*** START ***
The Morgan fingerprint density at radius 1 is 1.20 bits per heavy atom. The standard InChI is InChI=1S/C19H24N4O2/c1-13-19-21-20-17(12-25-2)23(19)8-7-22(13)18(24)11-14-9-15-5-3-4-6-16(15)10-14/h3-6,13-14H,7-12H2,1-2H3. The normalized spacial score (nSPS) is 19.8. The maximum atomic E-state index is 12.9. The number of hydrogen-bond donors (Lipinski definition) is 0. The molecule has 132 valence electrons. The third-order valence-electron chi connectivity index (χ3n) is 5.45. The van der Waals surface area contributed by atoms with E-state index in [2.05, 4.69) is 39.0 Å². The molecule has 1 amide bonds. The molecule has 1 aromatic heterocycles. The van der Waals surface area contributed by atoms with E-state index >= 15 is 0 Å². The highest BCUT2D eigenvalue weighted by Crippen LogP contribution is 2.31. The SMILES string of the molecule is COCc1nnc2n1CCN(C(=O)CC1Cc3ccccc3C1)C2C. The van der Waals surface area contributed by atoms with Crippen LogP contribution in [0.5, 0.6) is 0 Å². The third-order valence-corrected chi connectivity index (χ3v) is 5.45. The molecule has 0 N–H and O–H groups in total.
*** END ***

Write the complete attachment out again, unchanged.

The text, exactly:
The Morgan fingerprint density at radius 1 is 1.20 bits per heavy atom. The standard InChI is InChI=1S/C19H24N4O2/c1-13-19-21-20-17(12-25-2)23(19)8-7-22(13)18(24)11-14-9-15-5-3-4-6-16(15)10-14/h3-6,13-14H,7-12H2,1-2H3. The normalized spacial score (nSPS) is 19.8. The maximum atomic E-state index is 12.9. The number of hydrogen-bond donors (Lipinski definition) is 0. The molecule has 132 valence electrons. The third-order valence-electron chi connectivity index (χ3n) is 5.45. The van der Waals surface area contributed by atoms with E-state index in [2.05, 4.69) is 39.0 Å². The molecule has 1 amide bonds. The molecule has 1 aromatic heterocycles. The van der Waals surface area contributed by atoms with E-state index >= 15 is 0 Å². The highest BCUT2D eigenvalue weighted by Crippen LogP contribution is 2.31. The SMILES string of the molecule is COCc1nnc2n1CCN(C(=O)CC1Cc3ccccc3C1)C2C. The van der Waals surface area contributed by atoms with Crippen LogP contribution in [0.5, 0.6) is 0 Å². The third-order valence-corrected chi connectivity index (χ3v) is 5.45. The molecule has 0 N–H and O–H groups in total.